Preventing dementia – what you can do

As my patients get older, more and more of them worry about dementia. But we do need to put the problem into perspective - while it does get more common with age, four out of five over-80s still have no significant memory problems. Not all kinds of dementia can be prevented. But some simple steps can protect you against the second most common kind, vascular dementia.

High blood pressure and raised cholesterol are two of the biggest risk factors for vascular dementia.

As my patients get older, more and more of them worry about dementia. But we do need to put the problem into perspective - while it does get more common with age, four out of five over 80s still have no significant memory problems.

Not all kinds of dementia can be prevented. But some simple steps can protect you against the second most common kind, vascular dementia.

What causes dementia?

Just over half of people who get dementia have Alzheimer’s disease. This condition occurs when the numbers of nerve fibres in the brain drop as the brain shrinks. The level of chemicals in the brain, which send messages through the nervous system, also drops.

The second most common kind of dementia is called vascular dementia. This is caused by lots of tiny strokes in the small blood vessels in the brain. Fortunately you can hugely cut your chance of getting this kind of dementia with the simple steps below.

How can I cut my risks?

Regular checks

You won’t know you have these unless you get them checked by your GP. You need to have them checked both once you get to the age of 40, and at least every five years after that. If you’re over 60, you should probably get your blood pressure checked at least once a year.

Lifestyle changes

If you have high blood pressure, cutting the salt in your diet makes a big difference – don’t forget that much of the salt we eat is ‘hidden’ in processed foods, so do read the labels. Swapping from butter to a heart-healthy margarine or from full-fat to semi-skimmed milk and grilling instead of frying food, can cut your risks without you even noticing the change in taste!

Exercise your brain! Keeping your brain active – with quizzes, crosswords or taking up a new hobby – will keep your brain cells firing. Interestingly, drinking coffee (up to four cups a day) may also slow down memory loss, so you can enjoy your daily cuppa without the guilt.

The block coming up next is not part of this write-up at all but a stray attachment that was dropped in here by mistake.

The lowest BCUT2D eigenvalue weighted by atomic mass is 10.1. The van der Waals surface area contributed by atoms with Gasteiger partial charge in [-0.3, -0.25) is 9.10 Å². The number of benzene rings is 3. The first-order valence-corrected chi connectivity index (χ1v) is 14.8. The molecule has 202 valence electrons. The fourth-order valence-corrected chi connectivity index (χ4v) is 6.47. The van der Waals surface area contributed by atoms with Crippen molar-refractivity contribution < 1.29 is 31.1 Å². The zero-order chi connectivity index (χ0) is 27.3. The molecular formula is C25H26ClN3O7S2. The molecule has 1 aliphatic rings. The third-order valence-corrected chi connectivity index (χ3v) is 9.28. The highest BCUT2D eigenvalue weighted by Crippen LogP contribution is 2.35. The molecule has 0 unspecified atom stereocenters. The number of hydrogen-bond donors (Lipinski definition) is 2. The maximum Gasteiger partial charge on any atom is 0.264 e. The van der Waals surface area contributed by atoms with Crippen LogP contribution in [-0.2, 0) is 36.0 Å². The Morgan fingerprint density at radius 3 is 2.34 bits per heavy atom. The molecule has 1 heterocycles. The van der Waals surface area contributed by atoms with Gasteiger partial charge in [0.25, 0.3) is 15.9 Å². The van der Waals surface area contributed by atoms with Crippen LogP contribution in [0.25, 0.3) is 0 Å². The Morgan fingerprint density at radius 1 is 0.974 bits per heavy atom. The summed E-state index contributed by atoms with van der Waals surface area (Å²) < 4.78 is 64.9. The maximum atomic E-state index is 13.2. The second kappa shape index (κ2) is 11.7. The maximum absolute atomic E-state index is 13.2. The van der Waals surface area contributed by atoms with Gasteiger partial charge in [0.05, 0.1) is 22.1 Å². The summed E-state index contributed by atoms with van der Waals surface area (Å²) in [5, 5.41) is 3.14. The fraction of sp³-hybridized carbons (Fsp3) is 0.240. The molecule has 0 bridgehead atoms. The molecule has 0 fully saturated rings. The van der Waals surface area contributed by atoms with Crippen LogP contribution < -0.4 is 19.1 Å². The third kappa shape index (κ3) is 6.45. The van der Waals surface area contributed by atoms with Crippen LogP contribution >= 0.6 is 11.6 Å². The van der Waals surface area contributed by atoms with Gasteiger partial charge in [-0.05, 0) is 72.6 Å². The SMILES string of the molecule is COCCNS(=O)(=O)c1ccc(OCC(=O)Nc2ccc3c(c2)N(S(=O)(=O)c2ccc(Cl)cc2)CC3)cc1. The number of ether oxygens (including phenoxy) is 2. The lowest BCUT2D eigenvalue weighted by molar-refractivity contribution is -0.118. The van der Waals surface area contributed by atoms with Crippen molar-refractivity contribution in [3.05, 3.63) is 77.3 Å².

Medicines to protect you

If your blood pressure or cholesterol is raised, there is an amazing array of tablets developed in the last few years which offer huge protection against vascular dementia. However, they only work if you take them! It’s easy to forget because you won’t feel any different if you don’t take them.

Get into a routine – maybe taking them with breakfast or putting them next to your toothbrush or your night cream so you see them. Otherwise, consider getting a dosette box – a plastic box with compartments for every day of the week and different times of day. You can put your whole week’s tablets into them at the start of the week and you’ll be able to see if you’ve taken them all. These boxes only cost a couple of pounds from pharmacies.

Worried a loved one might be getting dementia? How your GP can help

It’s terrifying to live with the worry that someone you love – perhaps a parent or your life partner – may be getting dementia. It may be tempting to bury your head in the sand, but it’s well worth speaking to your GP instead. They may be able to reassure you. Even if it is bad news, many patients tell me it’s a relief to know what the diagnosis is, rather than living with uncertainty.

Your GP can do an initial examination and tests to see whether your loved one could have early dementia. Some other conditions, like depression, can mimic dementia – and treating the underlying problem could get rid of the symptoms. Otherwise, they can make a referral to a specialist clinic – many hospitals now have dedicated dementia clinics. New national guidelines mean that medicines to delay the progression of dementia can be used at an early stage. Your GP can also help with practical aspects, like getting support for you as a carer.

Free health check

Disclaimer: This article is for information only and should not be used for the diagnosis or treatment of medical conditions. EMIS has used all reasonable care in compiling the information but make no warranty as to its accuracy. Consult a doctor or other health care professional for diagnosis and treatment of medical conditions. For details see our conditions.